The Tesla Cybertruck, which the manufacturer’s founder and owner Elon Musk began touting during the 2019 Los Angeles Auto Show, is still a prototype. And don’t look for the real thing anytime soon.
Production of the futuristic-looking pickup truck won’t begin until at least 2023, Musk recently said.
In November 2019, the odd-looking vehicle infamously debuted when its so-called bullet-proof glass was shattered with a hammer before a collection of international automotive journalists.
Musk is a showman, so there was plenty of speculation the demonstration was a prank to get additional media attention.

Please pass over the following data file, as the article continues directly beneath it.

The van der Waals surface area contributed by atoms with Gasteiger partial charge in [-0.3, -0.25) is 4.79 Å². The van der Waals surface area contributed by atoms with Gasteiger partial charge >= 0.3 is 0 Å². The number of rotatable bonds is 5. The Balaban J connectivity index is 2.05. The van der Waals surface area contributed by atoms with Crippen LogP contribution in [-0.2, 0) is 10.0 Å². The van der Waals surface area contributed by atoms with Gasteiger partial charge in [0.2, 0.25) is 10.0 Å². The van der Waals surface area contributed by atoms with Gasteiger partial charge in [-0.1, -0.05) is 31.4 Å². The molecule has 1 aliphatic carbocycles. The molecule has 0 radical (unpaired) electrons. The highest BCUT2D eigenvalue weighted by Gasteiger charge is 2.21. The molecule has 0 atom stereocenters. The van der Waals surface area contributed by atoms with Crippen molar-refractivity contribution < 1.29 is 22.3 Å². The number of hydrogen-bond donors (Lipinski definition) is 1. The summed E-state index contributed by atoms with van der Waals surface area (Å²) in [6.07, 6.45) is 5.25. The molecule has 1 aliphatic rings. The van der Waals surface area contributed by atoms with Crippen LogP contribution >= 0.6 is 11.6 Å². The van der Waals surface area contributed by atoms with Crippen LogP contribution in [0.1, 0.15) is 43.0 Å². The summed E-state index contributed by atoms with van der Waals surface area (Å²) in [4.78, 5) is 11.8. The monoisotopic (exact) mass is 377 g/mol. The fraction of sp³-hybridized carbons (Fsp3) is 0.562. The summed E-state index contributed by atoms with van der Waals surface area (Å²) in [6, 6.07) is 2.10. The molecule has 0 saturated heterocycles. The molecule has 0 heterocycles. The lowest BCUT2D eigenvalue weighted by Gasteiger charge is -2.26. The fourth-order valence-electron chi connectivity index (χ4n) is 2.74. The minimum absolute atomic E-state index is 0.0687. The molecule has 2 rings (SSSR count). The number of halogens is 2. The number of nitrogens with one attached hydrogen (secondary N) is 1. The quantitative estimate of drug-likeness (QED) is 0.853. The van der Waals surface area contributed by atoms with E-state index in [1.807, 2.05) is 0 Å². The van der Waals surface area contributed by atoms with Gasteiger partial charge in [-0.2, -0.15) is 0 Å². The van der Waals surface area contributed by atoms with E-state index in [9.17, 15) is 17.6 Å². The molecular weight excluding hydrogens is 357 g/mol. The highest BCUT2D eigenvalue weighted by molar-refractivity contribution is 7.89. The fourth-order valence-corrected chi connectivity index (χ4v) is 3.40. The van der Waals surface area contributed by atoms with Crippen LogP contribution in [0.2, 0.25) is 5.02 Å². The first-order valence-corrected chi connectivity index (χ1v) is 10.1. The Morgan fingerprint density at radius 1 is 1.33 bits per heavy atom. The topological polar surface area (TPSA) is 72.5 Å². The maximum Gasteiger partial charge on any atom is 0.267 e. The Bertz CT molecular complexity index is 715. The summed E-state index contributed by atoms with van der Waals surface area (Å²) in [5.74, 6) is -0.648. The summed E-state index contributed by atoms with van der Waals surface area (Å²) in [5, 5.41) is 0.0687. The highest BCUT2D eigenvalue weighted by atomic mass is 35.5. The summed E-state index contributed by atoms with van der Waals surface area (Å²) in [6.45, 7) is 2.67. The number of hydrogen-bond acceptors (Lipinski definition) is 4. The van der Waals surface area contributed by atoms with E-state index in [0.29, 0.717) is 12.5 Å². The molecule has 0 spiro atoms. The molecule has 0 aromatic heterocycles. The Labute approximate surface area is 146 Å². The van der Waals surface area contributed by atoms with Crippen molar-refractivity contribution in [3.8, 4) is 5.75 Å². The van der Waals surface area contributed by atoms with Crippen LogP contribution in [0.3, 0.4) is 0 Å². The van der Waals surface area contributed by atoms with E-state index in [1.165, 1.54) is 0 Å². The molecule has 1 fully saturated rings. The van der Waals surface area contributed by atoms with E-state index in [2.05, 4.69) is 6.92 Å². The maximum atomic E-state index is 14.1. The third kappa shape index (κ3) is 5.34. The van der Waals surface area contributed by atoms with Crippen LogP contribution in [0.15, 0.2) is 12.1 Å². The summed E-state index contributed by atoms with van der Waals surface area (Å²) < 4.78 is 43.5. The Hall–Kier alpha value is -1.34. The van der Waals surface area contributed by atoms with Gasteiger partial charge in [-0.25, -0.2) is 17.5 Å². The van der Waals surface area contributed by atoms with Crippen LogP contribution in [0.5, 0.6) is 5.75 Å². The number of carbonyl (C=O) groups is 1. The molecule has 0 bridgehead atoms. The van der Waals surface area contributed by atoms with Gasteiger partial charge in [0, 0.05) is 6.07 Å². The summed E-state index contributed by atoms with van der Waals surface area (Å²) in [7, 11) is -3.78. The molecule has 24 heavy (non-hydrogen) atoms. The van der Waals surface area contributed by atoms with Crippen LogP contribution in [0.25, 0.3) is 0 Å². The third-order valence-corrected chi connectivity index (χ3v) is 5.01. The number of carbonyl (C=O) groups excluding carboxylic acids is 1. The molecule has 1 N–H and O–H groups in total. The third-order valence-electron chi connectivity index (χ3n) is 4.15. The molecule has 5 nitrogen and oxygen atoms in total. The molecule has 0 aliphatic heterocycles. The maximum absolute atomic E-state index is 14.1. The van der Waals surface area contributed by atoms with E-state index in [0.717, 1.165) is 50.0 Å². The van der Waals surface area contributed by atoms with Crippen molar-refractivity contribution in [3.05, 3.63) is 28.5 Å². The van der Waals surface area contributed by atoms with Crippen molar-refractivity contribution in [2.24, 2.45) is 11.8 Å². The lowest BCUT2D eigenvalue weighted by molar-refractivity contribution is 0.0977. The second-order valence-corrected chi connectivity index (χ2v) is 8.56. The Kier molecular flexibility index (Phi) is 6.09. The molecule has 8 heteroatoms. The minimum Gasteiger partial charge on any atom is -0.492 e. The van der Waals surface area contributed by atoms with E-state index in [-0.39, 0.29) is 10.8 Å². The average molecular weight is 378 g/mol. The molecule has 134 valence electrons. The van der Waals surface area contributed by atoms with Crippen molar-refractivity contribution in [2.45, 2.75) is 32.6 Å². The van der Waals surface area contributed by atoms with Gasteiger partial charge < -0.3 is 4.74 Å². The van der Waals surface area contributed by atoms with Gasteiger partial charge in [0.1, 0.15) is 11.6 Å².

Regardless, the Cybertruck, according to Musk, has a substantial future. The company said it has more orders than it could fill in the next three years of production.
The new truck is described as “an all-electric, battery-powered, light commercial vehicle.” Three models have been announced, with range estimates of 250–500 miles and an estimated 0–60 mph time of 2.9–6.5 seconds, depending on the model.
According to Tesla specs, the Cybertruck will be constructed “with cold-pressed, unpainted stainless steel.” It will have a towing capacity of as much as 14,000 pounds.
Tesla also announced it won’t accept more orders for the Cybertruck from outside the United States, Canada or Mexico.
James Raia, a syndicated columnist in Sacramento, California, publishes a free weekly automotive podcast and electronic newsletter. Sign-ups are available on his website, www.theweeklydriver.com. He can be reached via email: firstname.lastname@example.org.